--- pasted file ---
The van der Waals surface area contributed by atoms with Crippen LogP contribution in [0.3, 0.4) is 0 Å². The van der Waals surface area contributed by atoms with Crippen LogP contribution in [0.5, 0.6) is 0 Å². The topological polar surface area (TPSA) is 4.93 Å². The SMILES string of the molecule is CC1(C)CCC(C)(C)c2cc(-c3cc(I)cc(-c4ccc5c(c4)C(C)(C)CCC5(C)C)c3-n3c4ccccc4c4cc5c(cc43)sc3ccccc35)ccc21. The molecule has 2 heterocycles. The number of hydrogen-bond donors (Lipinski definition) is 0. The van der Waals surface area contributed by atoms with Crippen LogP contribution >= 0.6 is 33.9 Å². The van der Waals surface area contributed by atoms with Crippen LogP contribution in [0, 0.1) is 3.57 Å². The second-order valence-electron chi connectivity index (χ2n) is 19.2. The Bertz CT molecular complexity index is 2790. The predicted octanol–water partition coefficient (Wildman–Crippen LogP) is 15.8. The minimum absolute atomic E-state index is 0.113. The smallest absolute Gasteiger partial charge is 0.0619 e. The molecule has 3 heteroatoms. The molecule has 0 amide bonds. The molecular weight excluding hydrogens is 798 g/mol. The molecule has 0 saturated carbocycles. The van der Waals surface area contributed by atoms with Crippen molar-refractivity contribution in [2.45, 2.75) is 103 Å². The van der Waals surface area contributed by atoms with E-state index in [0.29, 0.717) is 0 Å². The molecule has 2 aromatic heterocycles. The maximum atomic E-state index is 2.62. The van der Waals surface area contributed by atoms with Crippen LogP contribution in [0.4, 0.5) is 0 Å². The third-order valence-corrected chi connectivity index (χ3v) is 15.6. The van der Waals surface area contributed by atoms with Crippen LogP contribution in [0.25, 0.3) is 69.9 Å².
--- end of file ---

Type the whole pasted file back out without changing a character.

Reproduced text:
The van der Waals surface area contributed by atoms with Crippen LogP contribution in [0.3, 0.4) is 0 Å². The van der Waals surface area contributed by atoms with Crippen LogP contribution in [0.5, 0.6) is 0 Å². The topological polar surface area (TPSA) is 4.93 Å². The SMILES string of the molecule is CC1(C)CCC(C)(C)c2cc(-c3cc(I)cc(-c4ccc5c(c4)C(C)(C)CCC5(C)C)c3-n3c4ccccc4c4cc5c(cc43)sc3ccccc35)ccc21. The molecule has 2 heterocycles. The number of hydrogen-bond donors (Lipinski definition) is 0. The van der Waals surface area contributed by atoms with Crippen LogP contribution >= 0.6 is 33.9 Å². The van der Waals surface area contributed by atoms with Crippen LogP contribution in [0, 0.1) is 3.57 Å². The second-order valence-electron chi connectivity index (χ2n) is 19.2. The Bertz CT molecular complexity index is 2790. The predicted octanol–water partition coefficient (Wildman–Crippen LogP) is 15.8. The minimum absolute atomic E-state index is 0.113. The smallest absolute Gasteiger partial charge is 0.0619 e. The molecule has 3 heteroatoms. The molecule has 0 amide bonds. The molecular weight excluding hydrogens is 798 g/mol. The molecule has 0 saturated carbocycles. The van der Waals surface area contributed by atoms with Crippen molar-refractivity contribution in [2.45, 2.75) is 103 Å². The van der Waals surface area contributed by atoms with E-state index in [0.29, 0.717) is 0 Å². The molecule has 2 aromatic heterocycles. The maximum atomic E-state index is 2.62. The van der Waals surface area contributed by atoms with Crippen LogP contribution in [0.4, 0.5) is 0 Å². The third-order valence-corrected chi connectivity index (χ3v) is 15.6. The van der Waals surface area contributed by atoms with Crippen LogP contribution in [0.25, 0.3) is 69.9 Å².